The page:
Joe Horrigan, vice president of communications at the Pro Football Hall of Fame:

In the late 1960s, early '70s, the Steelers and Cowboys, with Gil Brandt, really changed the way pro teams looked at the college players. They made a science of the scouting.

My first paycheck in pro football was as a runner for the 1965 AFL draft. Me and my brother Jerry would get the picks at the KLN building in New York and run them a few blocks away to the ballroom at the Waldorf-Astoria Hotel. I was 13. It was 50 bucks and all the desserts I could eat.

Earl Biederman, Cincinnati Bengals scout, 1967-present:

I've got the picture of the 1968 AFL draft right in front of me. It was at the Belmont Hotel in New York, and it was the Bengals' first draft as a franchise. There were just a couple of posters on the wall, pretty bare bones. I was a national area scout, the guy on the phone at the table talking with the guys back in Cincinnati, Paul Brown and his son, Pete.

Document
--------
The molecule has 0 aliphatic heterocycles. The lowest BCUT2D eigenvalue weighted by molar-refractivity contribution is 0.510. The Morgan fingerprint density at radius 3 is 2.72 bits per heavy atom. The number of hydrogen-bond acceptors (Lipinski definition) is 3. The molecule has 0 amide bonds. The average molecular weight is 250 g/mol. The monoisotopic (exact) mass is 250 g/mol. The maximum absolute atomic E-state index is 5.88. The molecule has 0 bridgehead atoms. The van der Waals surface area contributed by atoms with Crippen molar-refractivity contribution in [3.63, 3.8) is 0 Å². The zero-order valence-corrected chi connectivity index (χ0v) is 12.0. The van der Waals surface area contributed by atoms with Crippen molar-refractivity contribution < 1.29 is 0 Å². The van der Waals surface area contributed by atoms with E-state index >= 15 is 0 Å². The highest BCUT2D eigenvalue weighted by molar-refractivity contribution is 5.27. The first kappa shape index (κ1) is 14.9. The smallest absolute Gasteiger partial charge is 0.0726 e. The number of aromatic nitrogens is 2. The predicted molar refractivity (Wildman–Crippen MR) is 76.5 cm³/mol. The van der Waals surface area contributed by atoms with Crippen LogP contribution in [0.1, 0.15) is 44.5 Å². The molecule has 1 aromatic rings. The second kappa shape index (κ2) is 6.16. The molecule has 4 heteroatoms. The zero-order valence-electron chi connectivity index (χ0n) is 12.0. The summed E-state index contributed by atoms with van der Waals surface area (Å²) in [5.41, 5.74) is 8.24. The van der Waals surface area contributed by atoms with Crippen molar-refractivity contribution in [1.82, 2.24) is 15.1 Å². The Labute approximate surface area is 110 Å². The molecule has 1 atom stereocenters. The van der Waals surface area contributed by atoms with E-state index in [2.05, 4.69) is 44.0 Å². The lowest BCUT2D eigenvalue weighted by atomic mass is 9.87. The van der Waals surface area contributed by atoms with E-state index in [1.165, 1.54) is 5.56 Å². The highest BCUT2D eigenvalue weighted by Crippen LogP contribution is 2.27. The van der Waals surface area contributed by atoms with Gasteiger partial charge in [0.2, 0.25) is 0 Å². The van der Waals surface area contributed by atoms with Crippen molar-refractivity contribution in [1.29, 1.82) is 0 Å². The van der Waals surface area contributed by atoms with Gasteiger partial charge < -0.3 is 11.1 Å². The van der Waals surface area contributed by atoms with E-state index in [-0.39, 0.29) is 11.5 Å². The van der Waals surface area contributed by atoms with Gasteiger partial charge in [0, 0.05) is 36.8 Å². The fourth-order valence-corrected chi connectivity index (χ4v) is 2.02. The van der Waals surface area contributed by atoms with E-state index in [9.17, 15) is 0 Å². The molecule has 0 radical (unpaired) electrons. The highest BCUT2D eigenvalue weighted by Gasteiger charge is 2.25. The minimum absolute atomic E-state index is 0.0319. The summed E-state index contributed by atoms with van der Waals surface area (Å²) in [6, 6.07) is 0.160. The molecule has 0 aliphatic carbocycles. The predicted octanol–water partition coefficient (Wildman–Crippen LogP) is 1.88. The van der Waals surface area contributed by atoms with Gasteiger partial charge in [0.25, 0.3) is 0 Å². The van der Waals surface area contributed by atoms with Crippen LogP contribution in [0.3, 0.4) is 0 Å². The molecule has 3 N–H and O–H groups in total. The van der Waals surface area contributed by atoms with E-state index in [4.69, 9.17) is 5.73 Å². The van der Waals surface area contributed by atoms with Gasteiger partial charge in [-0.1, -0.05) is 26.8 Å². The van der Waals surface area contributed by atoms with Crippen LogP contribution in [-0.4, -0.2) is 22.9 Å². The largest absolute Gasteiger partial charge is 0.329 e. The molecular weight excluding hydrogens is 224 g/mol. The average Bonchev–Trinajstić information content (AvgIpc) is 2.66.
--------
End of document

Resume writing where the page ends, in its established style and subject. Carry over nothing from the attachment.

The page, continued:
We drafted Bob Johnson, a center from the University of Tennessee, with our first pick, but what I remember was a [fourth-round] guy by the name of Jess Phillips, a defensive back from Michigan State. After we drafted him, an NFL guy came running up and told us we couldn't take him. Apparently, he was in jail. Well, Mr. Brown knew Ohio Governor Jim Rhodes, and eventually they got him out. He was a fine player for us.

To tell you the truth, the reason we left the Belmont was because there were more hookers there than guys making draft choices.

Ernie Accorsi, New York Giants general manager:

I was with the Colts [as public relations director] in January, 1971. It was at the Belmont Plaza Hotel in New York, which no longer exists. I thought Vince Lombardi and Paul Brown would be sitting there, but it was just runners. There were no computers; we had everything written down in notebooks.